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Why none of my workouts are key workouts

It made some sense when I first came across it. The loose concept is the coach can write a weekly plan for, let’s say 10 hours of training, but if life or lack of motivation get in the way, as it often does with working age group athletes, they can select only the workouts pre-determined to be most important and still make the best of the disrupted week without bugging the coach. But I have problems.

The first is, it’s hard to judge or compare the value of individual sessions. If you believe, like I do, the importance of consistency and accumulated volume and fatigue as the most important predictors of endurance sports success and improvement, it doesn’t even make sense to look at individual workouts alone. What’s important is the mix of training over weeks, months and years. Every workout only makes sense in the context of the other workouts around it so it’s impossible to judge a workout as being “essential” or not if you don’t consider the context of the week(s) around it.

My second problem is that it would be tempting, I imagine, to make the longest or most complex workout of the week in any sport the “key” workout. Let’s take the example of the 45 min recovery run. If you subscribe to the 80:20, or polarized training philosophies, which I do it’s pretty important to get that easy run in because it should be the bulk of your training. However, if you’ve done three of them already in the week, your once a week interval workout is what’s perhaps going to give you a bump in fitness. If I was forced to pick a key workout at the start of the week it would likely not be the one I spent the most time conceiving. It would also likely change depending on what else happened, not just in the present week but in the weeks preceding. I’m available for my athletes to contact me whenever during the week and I’ll happily make adjustments during the week if they skip a workout or their schedule changes. That’s what a personal coach is about and that’s our advantage over pre-set training plans (at least until the robots take over completely).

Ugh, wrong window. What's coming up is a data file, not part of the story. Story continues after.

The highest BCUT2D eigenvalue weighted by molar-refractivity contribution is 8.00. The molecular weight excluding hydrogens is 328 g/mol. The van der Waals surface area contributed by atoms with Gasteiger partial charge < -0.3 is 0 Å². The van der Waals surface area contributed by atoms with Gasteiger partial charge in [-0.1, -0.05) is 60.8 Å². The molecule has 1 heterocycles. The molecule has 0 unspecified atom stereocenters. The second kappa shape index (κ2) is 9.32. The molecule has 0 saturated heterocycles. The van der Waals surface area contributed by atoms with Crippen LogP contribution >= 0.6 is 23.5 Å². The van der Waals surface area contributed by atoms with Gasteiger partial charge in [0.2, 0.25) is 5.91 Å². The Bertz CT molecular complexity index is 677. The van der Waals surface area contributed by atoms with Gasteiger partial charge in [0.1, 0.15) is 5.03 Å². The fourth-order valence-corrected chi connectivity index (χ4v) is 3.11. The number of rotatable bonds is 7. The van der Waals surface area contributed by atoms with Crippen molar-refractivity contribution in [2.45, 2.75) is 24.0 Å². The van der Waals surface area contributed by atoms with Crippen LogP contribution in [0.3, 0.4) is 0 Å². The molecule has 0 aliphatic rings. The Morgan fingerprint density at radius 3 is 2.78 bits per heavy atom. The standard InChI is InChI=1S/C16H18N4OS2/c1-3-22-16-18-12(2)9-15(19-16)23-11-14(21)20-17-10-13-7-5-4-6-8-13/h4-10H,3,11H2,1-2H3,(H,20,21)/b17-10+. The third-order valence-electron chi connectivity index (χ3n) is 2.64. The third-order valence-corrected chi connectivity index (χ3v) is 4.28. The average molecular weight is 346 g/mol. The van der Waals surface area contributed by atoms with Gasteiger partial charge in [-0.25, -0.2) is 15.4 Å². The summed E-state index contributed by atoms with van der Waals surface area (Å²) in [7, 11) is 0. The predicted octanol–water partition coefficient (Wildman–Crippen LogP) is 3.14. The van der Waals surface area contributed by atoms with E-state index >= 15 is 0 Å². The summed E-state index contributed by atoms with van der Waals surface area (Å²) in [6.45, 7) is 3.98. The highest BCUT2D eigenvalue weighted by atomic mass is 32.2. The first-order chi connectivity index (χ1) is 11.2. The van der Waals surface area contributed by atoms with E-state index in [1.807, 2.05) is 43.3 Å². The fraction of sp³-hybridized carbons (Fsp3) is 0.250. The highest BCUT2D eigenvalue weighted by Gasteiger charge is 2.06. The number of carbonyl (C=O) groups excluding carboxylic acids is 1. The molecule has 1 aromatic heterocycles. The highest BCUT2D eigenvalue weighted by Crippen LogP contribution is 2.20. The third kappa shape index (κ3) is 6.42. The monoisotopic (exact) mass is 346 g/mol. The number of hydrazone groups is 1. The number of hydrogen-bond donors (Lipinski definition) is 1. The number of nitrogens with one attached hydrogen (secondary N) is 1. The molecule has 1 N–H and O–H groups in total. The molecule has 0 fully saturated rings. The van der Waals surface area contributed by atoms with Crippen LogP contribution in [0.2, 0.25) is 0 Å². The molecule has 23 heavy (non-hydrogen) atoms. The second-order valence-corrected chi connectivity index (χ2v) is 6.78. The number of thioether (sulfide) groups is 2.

Third problem. I consider frequency of training sessions an important variable. If I give you a 10 hour plan with say 9 sessions and you only do the “key” workouts you might end up with 6 hour week with 5 sessions. Now, if you’d told me at the start of the week you only had 6 hours I probably would have optimized that by breaking it into 7 sessions. I know it’s not always possible to predict but it would’ve been better to tell me at the start of the week your time constraints to get the most out of the time you had available. As inconvenient as it might be for the coach, you can’t do that by simple subtraction.

Four. The implication is that by doing the “key” workouts you’ve done the essentials of the program you were originally set, and I just don’t think that’s true. You might fool yourself that by doing 6 hours of a 10 hour program you were 80% there. I think if you do 6 hours of the 10 hour plan you probably got 60-65% benefit. Triathlon is an endurance sport. Volume is important. As hard as triathletes try to find them, the evidence keeps telling us there are no shortcuts.

My final problem with key workouts is psychological. If we embark on a 10 hour training week plan together—I think you can handle it physically and you’ve told me you can make it work around your life—why should I integrate a parachute for you every week? How’s that encouraging you to stick with your goals? Don’t get me wrong, I have a family and a career too and know all the ways that can knock you off a plan but you do you really need another reason not to commit? Commit. And if disaster strikes we’ll deal with it then. Or maybe, without an escape route, you’ll find a way to fit every one of my precious, equally cherished workouts in.

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